Deduction for individuals who don’t itemize; cash donations up to $600 qualify

Ordinarily, individuals who elect to take the standard deduction cannot claim a deduction for their charitable contributions. The law now permits these individuals to claim a limited deduction on their 2021 federal income tax returns for cash contributions made to certain qualifying charitable organizations. Nearly nine in 10 taxpayers now take the standard deduction and could potentially qualify to claim a limited deduction for cash contributions.

These individuals, including married individuals filing separate returns, can claim a deduction of up to $300 for cash contributions made to qualifying charities during 2021. The maximum deduction is increased to $600 for married individuals filing joint returns.

Cash contributions to most charitable organizations qualify. However, cash contributions made either to supporting organizations or to establish or maintain a donor advised fund do not qualify. Cash contributions carried forward from prior years do not qualify, nor do cash contributions to most private foundations and most cash contributions to charitable remainder trusts. In general, a donor-advised fund is a fund or account maintained by a charity in which a donor can, because of being a donor, advise the fund on how to distribute or invest amounts contributed by the donor and held in the fund. A supporting organization is a charity that carries out its exempt purposes by supporting other exempt organizations, usually other public charities. See Publication 526 for more information on the types of organizations that qualify.

Cash contributions include those made by check, credit card or debit card as well as amounts incurred by an individual for unreimbursed out-of-pocket expenses in connection with the individual’s volunteer services to a qualifying charitable organization. Cash contributions don’t include the value of volunteer services, securities, household items or other property.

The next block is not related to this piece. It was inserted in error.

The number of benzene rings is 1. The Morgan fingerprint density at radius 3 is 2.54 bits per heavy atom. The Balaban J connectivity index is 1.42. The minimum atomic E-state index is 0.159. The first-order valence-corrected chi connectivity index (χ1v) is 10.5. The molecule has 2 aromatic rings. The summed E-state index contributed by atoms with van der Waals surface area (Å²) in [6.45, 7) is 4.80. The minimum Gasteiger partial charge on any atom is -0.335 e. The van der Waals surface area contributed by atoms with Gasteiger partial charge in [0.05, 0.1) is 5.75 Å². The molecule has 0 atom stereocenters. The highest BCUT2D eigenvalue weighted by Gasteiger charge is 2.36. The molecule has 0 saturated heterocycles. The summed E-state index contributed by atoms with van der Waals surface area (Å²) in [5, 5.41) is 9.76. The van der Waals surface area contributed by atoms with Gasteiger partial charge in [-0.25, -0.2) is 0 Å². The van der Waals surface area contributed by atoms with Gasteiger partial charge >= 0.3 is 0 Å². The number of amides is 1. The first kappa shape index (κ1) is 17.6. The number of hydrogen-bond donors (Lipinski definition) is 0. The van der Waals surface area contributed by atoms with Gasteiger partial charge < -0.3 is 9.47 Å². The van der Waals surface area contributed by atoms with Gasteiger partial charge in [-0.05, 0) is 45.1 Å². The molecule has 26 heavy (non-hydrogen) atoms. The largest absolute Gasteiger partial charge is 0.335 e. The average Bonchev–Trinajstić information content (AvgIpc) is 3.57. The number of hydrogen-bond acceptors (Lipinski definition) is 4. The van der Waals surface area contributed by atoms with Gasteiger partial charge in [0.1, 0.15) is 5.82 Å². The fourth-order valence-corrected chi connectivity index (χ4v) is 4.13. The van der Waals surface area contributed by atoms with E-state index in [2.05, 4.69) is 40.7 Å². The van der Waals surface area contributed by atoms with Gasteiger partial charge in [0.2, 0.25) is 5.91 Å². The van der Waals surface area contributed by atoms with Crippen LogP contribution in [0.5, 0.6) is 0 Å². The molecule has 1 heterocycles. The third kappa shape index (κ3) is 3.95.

100% limit on eligible cash contributions made by itemizers in 2021

Subject to certain limits, individuals who itemize may generally claim a deduction for charitable contributions made to qualifying charitable organizations. These limits typically range from 20% to 60% of adjusted gross income (AGI) and vary by the type of contribution and type of charitable organization. For example, a cash contribution made by an individual to a qualifying public charity is generally limited to 60% of the individual’s AGI. Excess contributions may be carried forward for up to five tax years.

The law now permits electing individuals to apply an increased limit (“Increased Individual Limit”), up to 100% of their AGI, for qualified contributions made during calendar-year 2021. Qualified contributions are contributions made in cash to qualifying charitable organizations.

As with the new limited deduction for nonitemizers, cash contributions to most charitable organizations qualify, but, cash contributions made either to supporting organizations or to establish or maintain a donor advised fund, do not. Nor do cash contributions to private foundations and most cash contributions to charitable remainder trusts

Unless an individual makes the election for any given qualified cash contribution, the usual percentage limit applies. Keep in mind that an individual’s other allowed charitable contribution deductions reduce the maximum amount allowed under this election. Eligible individuals must make their elections with their 2021 Form 1040 or Form 1040-SR.

Corporate limit increased to 25% of taxable income

The law now permits C corporations to apply an increased limit (Increased Corporate Limit) of 25% of taxable income for charitable contributions of cash they make to eligible charities during calendar-year 2021. Normally, the maximum allowable deduction is limited to 10% of a corporation’s taxable income.

Again, the Increased Corporate Limit does not automatically apply. C corporations must elect the Increased Corporate Limit on a contribution-by-contribution basis.

Increased limits on amounts deductible by businesses for certain donated food inventory

Businesses donating food inventory that are eligible for the existing enhanced deduction (for contributions for the care of the ill, needy and infants) may qualify for increased deduction limits. For contributions made in 2021, the limit for these contribution deductions is increased from 15% to 25%. For C corporations, the 25% limit is based on their taxable income. For other businesses, including sole proprietorships, partnerships, and S corporations, the limit is based on their aggregate net income for the year from all trades or businesses from which the contributions are made. A special method for computing the enhanced deduction continues to apply, as do food quality standards and other requirements.

Keep good records